Please use this identifier to cite or link to this item:
|Title:||THE FEASIBILITY OF MECHANISTIC STUDIES ON THE ROLE OF IMMUNITY IN ADOLESCENT IDIOPATHIC SCOLIOSIS|
|Abstract:||Background: The most prominent form of spinal curvature in youth (scoliosis) is Adolescent Idiopathic Scoliosis (AIS). While AIS aetiology is unclear, the role of paraspinal muscle in its genesis has been debated, as These muscles provide spinal stability and motion. It is known that paraspinal muscle (PM) exhibits differential fibrosis on both sides of the spine. As fibrosis is the result of immune system activation, we sought to elucidate the upstream mechanisms of immune-muscle interactions in AIS. Objectives: The primary objective of this thesis was to determine the feasibility of a translational research study (Immunometabolic CONnections to Scoliosis (ICONS) study) procedures. Secondary objectives include the performance of exploratory analyses of macrophages in PM of AIS patients on both sides of the spine. As adiposity is associated with muscle inflammation in the general population, the association of whole-body adiposity with PM macrophage content and/or phenotype was investigated. Hypothesis: We tested the hypothesis that ICONS study protocols are feasible and that PM macrophage populations are different on both sides of the spine. Furthermore, we hypothesized that increasing adiposity positively correlates with PM macrophage infiltration. Results: We observed that all pre-set feasibility criteria were achieved or surpassed, except that of recruitment rate. PM total macrophage content was not different on either side of the scoliotic curve; however, a trend of predominance of anti-inflammatory macrophages on the convex side of the scoliotic curve was noted. PM macrophage content correlated positively with adiposity. Conclusions: Adopting the ICONS study procedures for the full study is feasible. Continued investigations of immune system role in PM of AIS patients may identify therapeutic targets to aid AIS treatment and prevention.|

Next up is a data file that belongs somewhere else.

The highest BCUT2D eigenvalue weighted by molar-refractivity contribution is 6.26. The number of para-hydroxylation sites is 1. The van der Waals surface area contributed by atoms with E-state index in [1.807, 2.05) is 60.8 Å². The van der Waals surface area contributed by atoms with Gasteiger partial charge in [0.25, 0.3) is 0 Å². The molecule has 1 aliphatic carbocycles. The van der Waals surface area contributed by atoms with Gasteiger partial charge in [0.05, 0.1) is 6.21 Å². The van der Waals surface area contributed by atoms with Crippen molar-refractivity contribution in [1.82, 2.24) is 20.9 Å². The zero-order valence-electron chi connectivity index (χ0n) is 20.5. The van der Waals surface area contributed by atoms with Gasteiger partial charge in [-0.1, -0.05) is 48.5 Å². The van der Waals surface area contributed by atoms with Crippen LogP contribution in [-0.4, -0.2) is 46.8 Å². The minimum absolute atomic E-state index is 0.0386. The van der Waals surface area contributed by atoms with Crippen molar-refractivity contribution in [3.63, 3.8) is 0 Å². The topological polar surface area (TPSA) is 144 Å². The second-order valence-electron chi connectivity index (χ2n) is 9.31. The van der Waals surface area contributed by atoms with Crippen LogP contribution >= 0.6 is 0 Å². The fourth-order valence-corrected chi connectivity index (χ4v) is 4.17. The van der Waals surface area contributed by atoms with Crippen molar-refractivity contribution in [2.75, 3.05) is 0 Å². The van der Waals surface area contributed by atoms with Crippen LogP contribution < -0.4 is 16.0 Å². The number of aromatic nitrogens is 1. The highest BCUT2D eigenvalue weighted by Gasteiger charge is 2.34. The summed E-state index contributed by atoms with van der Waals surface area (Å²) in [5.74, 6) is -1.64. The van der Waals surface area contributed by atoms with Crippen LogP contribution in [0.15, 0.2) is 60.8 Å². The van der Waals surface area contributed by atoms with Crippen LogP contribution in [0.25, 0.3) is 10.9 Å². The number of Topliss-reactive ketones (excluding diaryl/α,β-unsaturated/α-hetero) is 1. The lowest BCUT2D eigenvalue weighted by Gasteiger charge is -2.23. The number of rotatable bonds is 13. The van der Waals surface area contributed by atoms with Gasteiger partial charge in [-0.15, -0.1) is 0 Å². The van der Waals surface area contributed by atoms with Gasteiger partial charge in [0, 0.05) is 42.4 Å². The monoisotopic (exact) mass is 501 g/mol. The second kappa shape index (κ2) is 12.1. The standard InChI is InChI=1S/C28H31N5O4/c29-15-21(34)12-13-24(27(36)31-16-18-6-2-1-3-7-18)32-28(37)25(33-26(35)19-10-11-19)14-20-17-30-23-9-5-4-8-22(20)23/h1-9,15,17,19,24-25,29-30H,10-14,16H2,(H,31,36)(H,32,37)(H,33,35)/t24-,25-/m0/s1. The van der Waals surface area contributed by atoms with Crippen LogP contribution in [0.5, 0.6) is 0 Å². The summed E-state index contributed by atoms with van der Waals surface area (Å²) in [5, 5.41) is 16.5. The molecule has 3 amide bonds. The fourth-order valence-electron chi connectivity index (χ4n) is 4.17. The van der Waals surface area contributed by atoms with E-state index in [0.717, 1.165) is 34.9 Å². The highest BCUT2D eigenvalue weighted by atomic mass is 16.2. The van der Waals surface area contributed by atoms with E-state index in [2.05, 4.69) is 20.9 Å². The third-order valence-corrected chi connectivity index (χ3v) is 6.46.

|Appears in Collections:||Open Access Dissertations and Theses|
Files in This Item:
|Rudrapatna_Srikesh_Final_Submisison_2018January18_MSc.pdf||1.71 MB||Adobe PDF||View/Open|
Items in MacSphere are protected by copyright, with all rights reserved, unless otherwise indicated.